Imagine a scenario where you’re at an official dinner and you’re asked to introduce yourself to other guests.
As soon as one of them hears you are an academic, you are inundated with questions: Which institution are you attached to? What course do you teach? How often do you write in the media? Has any of your work appeared in a refereed journal? Do you have a PhD? Which university did you get your PhD from? Is it in the Ivy League or the Russell Group?
This is the kind of stress an academic faces beyond his workplace.
Academics have far more work than most imagine.
The more senior an academic is in tenure and position, the more work he is entrusted with and the more mistakes he is likely to make.
An academic’s first and foremost priority is his academic work.
This involves lecturing, preparing lecture materials, updating notes, correcting assignments, grading class projects, supervising exams, and correcting and evaluating exam papers and theses.
As his qualifications and experiences increase, he is entrusted with supervising and guiding postgraduates, starting with master’s degree students and later doctoral candidates.
Communication is done mainly through face-to-face meetings, and assignments submitted have to be corrected meticulously.
When students are about to graduate, he is sought to write reference letters to potential employers.
In the era of ‘publish or perish’, academics submerge themselves in research and writing instead.
These perhaps have replaced teaching as the most important activities for academics as they are perceived to promote the image of their institutions and themselves.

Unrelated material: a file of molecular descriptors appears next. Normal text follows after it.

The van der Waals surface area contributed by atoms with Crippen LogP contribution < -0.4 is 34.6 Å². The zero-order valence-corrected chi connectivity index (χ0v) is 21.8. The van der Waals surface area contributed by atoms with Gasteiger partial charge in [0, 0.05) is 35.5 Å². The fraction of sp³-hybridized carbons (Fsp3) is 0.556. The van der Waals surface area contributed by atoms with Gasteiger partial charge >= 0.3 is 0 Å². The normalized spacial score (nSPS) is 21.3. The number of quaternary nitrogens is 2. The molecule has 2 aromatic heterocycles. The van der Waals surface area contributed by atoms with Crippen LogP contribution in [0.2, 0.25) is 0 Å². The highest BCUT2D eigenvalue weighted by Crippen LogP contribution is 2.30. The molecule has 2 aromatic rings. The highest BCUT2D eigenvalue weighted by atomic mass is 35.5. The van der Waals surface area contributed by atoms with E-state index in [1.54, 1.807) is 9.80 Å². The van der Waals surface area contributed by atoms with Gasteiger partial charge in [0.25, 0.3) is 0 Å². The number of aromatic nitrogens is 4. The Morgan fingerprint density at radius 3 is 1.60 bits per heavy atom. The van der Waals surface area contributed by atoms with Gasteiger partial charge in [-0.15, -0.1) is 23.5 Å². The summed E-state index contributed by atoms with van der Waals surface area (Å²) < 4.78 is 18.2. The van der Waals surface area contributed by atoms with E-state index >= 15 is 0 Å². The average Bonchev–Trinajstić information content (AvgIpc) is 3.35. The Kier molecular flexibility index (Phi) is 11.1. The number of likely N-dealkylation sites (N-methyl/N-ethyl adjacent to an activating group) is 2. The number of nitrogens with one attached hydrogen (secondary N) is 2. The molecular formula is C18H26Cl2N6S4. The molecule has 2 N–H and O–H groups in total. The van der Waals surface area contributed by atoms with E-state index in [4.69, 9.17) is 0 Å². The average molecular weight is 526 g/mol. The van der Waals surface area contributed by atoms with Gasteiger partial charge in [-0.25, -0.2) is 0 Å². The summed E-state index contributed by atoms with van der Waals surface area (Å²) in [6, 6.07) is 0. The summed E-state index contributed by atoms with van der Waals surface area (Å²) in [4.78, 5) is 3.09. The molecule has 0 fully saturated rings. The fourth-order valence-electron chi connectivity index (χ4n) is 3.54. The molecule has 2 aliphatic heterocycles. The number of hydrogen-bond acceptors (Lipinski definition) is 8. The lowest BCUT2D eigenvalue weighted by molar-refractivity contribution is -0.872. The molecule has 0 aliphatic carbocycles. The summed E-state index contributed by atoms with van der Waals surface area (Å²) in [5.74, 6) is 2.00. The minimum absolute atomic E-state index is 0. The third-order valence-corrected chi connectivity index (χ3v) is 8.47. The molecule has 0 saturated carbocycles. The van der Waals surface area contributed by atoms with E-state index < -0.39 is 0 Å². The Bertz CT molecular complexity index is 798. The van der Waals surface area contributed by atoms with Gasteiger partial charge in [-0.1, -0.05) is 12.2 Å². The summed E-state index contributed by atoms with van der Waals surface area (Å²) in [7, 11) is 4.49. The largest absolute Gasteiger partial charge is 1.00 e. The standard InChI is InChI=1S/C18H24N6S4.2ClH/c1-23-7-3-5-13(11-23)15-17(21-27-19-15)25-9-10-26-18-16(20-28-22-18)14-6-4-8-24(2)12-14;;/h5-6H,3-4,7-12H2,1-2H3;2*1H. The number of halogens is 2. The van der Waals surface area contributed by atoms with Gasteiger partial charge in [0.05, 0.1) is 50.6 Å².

Writing and publishing involve reading papers in related areas, brainstorming and planning projects, and meeting new colleagues in various departments to exchange research ideas.
We also meet with collaborators in relevant industries to give a clear picture of the research and writing process.
In addition, academics cannot simply leave the administrative staff to run academic departments and centres in colleges.
Activities may suddenly emerge on an ad hoc basis too.
The seniority and reputation of academics may demand that they serve as the chairpersons or moderators at conferences and on a panel of advisors.
As their reputation grows, they may be seconded to other institutions or agencies, especially government think tanks, to act as advisors or to hold senior positions for a limited period.
While this may help to increase the prestige of their parent institutions, it may upset the balance of staff as the parent institutions have to find replacements.
This is especially so when the secondment is extended or becomes permanent.
Retired academic and former UiTM Faculty of Business Management lecturer Dr Arzmi Yaacob
There was a time where being an academician was about doing research and publishing your work in a reputable journal.
Then came the companies that started this ranking business. They tied it to publications which are also owned by them.
Suddenly, it is not just about publication anymore. Journals became tiered just like the ranking of universities. And universities had to pay a lot of money to get into the tiered list.
Now you hear of universities paying people to cite their papers. What are we becoming? We are so caught up in this ranking game that we have lost sight of our true north. It is a scam.
Universities must set realistic KPI targets because researchers are under tremendous pressure to deliver the required KPI.
I hope the Higher Education Ministry has the willpower to overcome the pursuit of rankings and look again at what constitutes a good university.
The money spent on ranking should be better spent on research grants.
Let us all not lose sight of our true north.
Universiti Kebangsaan Malaysia Inorganic Chemistry senior professor Prof Dr Yang Farina Abdul Aziz